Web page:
- State of Mind. It is clear from its history and development that Klingon is a language designed to reflect the warlike culture of its fictional speakers. That leads to a particular state of mind for its speaker, says LCS, and such a state of mind “cannot be constrained by copyright law”.
If that list seems fairly one-sided, that’s because the Plaintiff’s answer is not yet known: LCS’s brief is recent enough that Paramount has not yet been able to reply, but a hearing is scheduled for 9 May 2016 to hear LCS’s application.
Whether or not the arguments are agreeable, there are some further questions of interest that will no doubt arise in the life of the claim.
The first looks at the smallest element of the question: what lies behind the typeface? It is not so clear to me that the questions of typeface are so directly applicable to the current case. A typeface is an aesthetic variant of an (already-established) alphabet, and is constrained at least to some degree by the criteria behind that alphabet. On the other hand, the Klingon letterforms were constructed free from such preconceptions – indeed, they seem to be deliberately otherworldly and as such, to provoke a reaction in the viewer. That suggests some creative merit, artistic merit in particular, and (by extension) copyright as an artistic work. It appears absurd to suggest that such a copyright work would suffer a reduction in protection simply because, as a separate matter, each artwork is said to represent a sound.
Moving from glyphs to words, the question arises as to how short a copyright work can be. It is not clear that single words, or even short phrases, can benefit from copyright protection, at least without particular circumstances. Can the words of a language qualify for protection?
Third, even if rights do exist prima facie, the actions of Star Trek’s owners must also be considered. Not only have they published a dictionary (and presumably authorised the two books that followed it) – but they have dropped their copyright complaint against the Klingon Language Institute, which has been active for 24 years (which is said to be a licensee of Paramount). Either of those activities must imply some sort of licence for the dictionary’s purchasers (or the KLI’s members), and must translate to some permission to use the language in some context.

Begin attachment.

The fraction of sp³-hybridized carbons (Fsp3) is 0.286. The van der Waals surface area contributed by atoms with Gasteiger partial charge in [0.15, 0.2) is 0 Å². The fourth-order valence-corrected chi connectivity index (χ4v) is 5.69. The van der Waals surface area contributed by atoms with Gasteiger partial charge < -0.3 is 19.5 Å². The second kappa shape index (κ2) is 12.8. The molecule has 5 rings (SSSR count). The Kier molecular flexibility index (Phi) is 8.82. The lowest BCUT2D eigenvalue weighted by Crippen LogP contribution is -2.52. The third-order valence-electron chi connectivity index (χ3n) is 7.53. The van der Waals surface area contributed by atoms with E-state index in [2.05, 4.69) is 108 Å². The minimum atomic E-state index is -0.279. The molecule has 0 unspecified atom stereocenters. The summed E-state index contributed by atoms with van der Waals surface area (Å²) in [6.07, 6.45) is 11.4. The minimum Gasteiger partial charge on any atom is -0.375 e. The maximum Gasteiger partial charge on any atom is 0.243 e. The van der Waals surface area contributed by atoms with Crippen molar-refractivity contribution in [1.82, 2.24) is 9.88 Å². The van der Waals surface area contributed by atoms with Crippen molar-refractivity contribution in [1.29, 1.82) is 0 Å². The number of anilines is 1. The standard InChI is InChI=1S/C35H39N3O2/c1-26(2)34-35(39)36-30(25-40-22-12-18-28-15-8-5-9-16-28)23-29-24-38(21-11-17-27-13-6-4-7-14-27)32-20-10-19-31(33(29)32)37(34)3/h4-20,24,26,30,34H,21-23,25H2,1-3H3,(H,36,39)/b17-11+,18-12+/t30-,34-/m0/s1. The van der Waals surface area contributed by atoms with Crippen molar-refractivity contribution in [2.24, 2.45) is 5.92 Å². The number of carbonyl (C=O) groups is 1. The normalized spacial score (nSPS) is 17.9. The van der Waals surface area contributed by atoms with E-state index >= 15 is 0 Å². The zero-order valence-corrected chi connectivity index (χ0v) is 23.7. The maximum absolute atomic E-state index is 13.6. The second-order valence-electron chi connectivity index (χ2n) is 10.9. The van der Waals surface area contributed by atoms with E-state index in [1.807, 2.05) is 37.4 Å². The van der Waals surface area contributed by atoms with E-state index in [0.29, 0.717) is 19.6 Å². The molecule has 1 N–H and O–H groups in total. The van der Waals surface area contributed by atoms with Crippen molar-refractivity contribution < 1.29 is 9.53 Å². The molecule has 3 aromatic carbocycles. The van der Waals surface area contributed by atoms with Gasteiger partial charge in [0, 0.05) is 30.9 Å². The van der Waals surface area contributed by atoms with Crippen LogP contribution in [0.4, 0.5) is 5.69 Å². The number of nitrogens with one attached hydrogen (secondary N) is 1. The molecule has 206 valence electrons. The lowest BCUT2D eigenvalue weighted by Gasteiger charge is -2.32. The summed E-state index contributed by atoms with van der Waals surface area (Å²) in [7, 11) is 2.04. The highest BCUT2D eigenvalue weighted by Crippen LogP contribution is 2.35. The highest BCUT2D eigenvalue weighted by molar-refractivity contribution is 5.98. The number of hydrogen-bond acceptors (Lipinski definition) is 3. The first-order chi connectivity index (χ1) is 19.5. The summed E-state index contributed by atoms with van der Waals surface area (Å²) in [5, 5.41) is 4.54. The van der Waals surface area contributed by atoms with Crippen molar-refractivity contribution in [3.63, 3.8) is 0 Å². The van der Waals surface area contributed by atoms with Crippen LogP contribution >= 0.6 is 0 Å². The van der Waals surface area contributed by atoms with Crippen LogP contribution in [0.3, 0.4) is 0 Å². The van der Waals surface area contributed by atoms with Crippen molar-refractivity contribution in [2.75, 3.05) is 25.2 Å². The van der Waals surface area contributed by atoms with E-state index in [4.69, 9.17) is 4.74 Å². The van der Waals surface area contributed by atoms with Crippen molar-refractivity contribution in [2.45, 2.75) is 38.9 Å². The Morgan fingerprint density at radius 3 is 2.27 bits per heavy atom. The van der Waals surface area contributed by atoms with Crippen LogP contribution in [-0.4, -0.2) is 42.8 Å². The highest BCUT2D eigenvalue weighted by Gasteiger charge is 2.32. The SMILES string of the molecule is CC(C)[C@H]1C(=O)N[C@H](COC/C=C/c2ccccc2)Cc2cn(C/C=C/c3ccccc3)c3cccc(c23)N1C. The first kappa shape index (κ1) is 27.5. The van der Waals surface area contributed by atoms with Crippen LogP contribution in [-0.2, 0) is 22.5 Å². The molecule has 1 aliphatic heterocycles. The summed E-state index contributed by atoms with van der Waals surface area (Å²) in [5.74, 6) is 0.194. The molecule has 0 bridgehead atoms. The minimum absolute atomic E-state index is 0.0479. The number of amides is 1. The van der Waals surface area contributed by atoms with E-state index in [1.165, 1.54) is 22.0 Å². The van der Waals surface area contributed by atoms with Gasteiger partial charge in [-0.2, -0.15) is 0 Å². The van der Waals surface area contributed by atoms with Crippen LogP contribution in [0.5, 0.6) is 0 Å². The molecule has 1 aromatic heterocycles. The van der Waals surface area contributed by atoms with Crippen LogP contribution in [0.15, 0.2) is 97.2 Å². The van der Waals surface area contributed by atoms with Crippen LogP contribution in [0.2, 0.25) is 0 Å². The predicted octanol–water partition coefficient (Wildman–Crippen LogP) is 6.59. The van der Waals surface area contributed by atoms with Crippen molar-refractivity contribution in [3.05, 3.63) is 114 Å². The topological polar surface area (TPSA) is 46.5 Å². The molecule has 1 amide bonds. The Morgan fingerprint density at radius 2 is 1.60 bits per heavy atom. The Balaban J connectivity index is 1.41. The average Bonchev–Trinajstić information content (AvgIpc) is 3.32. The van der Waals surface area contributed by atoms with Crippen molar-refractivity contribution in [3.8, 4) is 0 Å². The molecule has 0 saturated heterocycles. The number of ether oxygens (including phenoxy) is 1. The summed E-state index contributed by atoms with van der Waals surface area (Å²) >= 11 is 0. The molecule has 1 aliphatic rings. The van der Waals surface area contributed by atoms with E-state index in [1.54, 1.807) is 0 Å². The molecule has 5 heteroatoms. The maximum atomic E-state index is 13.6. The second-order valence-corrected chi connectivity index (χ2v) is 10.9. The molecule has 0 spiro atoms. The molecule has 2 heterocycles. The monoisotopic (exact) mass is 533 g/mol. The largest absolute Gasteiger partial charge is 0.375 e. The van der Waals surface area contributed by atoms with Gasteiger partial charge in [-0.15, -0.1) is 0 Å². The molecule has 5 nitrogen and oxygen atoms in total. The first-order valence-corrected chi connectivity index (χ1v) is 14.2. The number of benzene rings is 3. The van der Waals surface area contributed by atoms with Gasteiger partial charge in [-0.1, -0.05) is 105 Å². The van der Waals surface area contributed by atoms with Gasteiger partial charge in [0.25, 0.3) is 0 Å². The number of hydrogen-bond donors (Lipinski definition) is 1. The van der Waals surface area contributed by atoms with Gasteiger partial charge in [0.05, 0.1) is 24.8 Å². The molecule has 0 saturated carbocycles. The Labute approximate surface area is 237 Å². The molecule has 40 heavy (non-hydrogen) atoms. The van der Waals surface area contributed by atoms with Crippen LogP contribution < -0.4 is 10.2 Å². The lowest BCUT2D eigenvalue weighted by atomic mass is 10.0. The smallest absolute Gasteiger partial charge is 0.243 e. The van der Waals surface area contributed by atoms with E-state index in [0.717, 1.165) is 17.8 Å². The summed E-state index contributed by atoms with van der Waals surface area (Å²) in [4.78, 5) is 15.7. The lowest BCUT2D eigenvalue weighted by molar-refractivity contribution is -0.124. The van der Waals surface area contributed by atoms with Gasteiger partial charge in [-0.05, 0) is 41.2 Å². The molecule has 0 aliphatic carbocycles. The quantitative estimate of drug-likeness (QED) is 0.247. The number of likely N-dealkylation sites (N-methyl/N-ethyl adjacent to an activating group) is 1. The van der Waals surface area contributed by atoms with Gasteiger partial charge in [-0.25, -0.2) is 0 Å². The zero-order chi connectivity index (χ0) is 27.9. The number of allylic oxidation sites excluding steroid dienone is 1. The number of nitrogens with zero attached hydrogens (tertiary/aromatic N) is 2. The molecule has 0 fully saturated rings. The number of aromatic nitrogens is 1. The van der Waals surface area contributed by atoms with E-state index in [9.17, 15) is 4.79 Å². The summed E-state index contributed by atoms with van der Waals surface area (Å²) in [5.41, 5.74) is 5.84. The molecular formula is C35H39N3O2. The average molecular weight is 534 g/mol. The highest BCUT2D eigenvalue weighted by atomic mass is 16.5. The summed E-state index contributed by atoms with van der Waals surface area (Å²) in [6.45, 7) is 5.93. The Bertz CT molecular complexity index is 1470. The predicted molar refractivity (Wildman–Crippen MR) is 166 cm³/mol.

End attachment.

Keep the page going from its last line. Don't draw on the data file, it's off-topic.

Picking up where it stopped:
It is quite possible that both are subject to terms excluding any such licence, but if claimed those facts would need to be shown by the Plaintiff. Indeed, commercial terms (for example, in software EULAs) can often bear heavily on the treatment of these rights.
This case does not only concern language – it relates to nearly every element of a creative franchise there could be, as well as bearing on the underlying question of treatment of rights relating to fan fiction.
While many rightsholders will distinguish between use of its rights by ‘friend’ and ‘foe’, the papers in this case do not suggest that Paramount makes such a distinction. LCS cites the Klingon proverb: “Pity the warrior who slays all his foes” – underscoring the point that Paramount’s litigation is brought against the interest of some of the most dedicated fans of its own franchise. The entertainment industry (and lawyers advising on entertainment) should keep a close eye on its developments for valuable lessons in their own future practice.